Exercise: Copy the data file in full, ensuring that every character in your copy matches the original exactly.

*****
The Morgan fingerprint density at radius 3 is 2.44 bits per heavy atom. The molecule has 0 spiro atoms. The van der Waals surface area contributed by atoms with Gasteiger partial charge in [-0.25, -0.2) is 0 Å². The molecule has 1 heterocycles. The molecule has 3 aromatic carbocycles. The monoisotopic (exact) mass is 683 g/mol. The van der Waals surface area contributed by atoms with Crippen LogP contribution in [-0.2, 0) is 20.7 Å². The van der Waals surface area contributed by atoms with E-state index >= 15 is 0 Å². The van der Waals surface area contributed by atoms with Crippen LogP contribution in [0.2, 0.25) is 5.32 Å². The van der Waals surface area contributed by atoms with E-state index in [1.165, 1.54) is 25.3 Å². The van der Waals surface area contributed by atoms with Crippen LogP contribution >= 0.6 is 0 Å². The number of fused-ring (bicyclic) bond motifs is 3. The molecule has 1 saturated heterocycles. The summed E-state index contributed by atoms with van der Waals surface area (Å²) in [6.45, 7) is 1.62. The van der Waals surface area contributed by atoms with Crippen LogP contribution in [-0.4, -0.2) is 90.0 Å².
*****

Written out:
The Morgan fingerprint density at radius 3 is 2.44 bits per heavy atom. The molecule has 0 spiro atoms. The van der Waals surface area contributed by atoms with Gasteiger partial charge in [-0.25, -0.2) is 0 Å². The molecule has 1 heterocycles. The molecule has 3 aromatic carbocycles. The monoisotopic (exact) mass is 683 g/mol. The van der Waals surface area contributed by atoms with Crippen LogP contribution in [-0.2, 0) is 20.7 Å². The van der Waals surface area contributed by atoms with E-state index >= 15 is 0 Å². The van der Waals surface area contributed by atoms with Crippen LogP contribution in [0.2, 0.25) is 5.32 Å². The van der Waals surface area contributed by atoms with E-state index in [1.165, 1.54) is 25.3 Å². The van der Waals surface area contributed by atoms with Crippen LogP contribution >= 0.6 is 0 Å². The number of fused-ring (bicyclic) bond motifs is 3. The molecule has 1 saturated heterocycles. The summed E-state index contributed by atoms with van der Waals surface area (Å²) in [6.45, 7) is 1.62. The van der Waals surface area contributed by atoms with Crippen LogP contribution in [-0.4, -0.2) is 90.0 Å².